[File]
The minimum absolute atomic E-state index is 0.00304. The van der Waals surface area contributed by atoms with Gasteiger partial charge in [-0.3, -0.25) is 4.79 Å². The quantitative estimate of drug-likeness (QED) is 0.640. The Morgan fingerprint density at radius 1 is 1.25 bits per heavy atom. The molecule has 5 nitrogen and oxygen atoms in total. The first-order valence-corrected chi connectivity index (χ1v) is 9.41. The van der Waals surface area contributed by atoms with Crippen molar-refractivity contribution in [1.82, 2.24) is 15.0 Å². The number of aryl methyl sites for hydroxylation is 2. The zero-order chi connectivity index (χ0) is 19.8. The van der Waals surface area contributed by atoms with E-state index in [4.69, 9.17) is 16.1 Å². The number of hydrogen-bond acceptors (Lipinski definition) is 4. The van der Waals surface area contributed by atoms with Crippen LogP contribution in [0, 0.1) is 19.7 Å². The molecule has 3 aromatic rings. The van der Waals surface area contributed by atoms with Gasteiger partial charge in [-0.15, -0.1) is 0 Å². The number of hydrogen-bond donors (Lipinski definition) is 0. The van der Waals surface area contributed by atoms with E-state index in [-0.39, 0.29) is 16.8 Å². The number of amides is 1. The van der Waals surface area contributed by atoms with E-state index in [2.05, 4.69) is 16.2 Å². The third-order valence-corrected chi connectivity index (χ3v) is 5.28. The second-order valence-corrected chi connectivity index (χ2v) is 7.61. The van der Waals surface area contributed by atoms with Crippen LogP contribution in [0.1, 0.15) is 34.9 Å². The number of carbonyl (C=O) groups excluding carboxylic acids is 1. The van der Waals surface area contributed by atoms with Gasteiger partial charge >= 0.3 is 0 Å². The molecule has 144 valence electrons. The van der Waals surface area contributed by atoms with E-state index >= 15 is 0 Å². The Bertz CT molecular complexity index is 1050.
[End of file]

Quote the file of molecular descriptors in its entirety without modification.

The minimum absolute atomic E-state index is 0.00304. The van der Waals surface area contributed by atoms with Gasteiger partial charge in [-0.3, -0.25) is 4.79 Å². The quantitative estimate of drug-likeness (QED) is 0.640. The Morgan fingerprint density at radius 1 is 1.25 bits per heavy atom. The molecule has 5 nitrogen and oxygen atoms in total. The first-order valence-corrected chi connectivity index (χ1v) is 9.41. The van der Waals surface area contributed by atoms with Crippen molar-refractivity contribution in [1.82, 2.24) is 15.0 Å². The number of aryl methyl sites for hydroxylation is 2. The zero-order chi connectivity index (χ0) is 19.8. The van der Waals surface area contributed by atoms with E-state index in [4.69, 9.17) is 16.1 Å². The number of hydrogen-bond acceptors (Lipinski definition) is 4. The van der Waals surface area contributed by atoms with Crippen LogP contribution in [0, 0.1) is 19.7 Å². The molecule has 3 aromatic rings. The van der Waals surface area contributed by atoms with Gasteiger partial charge in [-0.15, -0.1) is 0 Å². The number of hydrogen-bond donors (Lipinski definition) is 0. The van der Waals surface area contributed by atoms with E-state index in [-0.39, 0.29) is 16.8 Å². The number of amides is 1. The van der Waals surface area contributed by atoms with E-state index in [2.05, 4.69) is 16.2 Å². The third-order valence-corrected chi connectivity index (χ3v) is 5.28. The second-order valence-corrected chi connectivity index (χ2v) is 7.61. The van der Waals surface area contributed by atoms with Crippen LogP contribution in [0.1, 0.15) is 34.9 Å². The number of carbonyl (C=O) groups excluding carboxylic acids is 1. The van der Waals surface area contributed by atoms with Gasteiger partial charge >= 0.3 is 0 Å². The molecule has 144 valence electrons. The van der Waals surface area contributed by atoms with E-state index >= 15 is 0 Å². The Bertz CT molecular complexity index is 1050.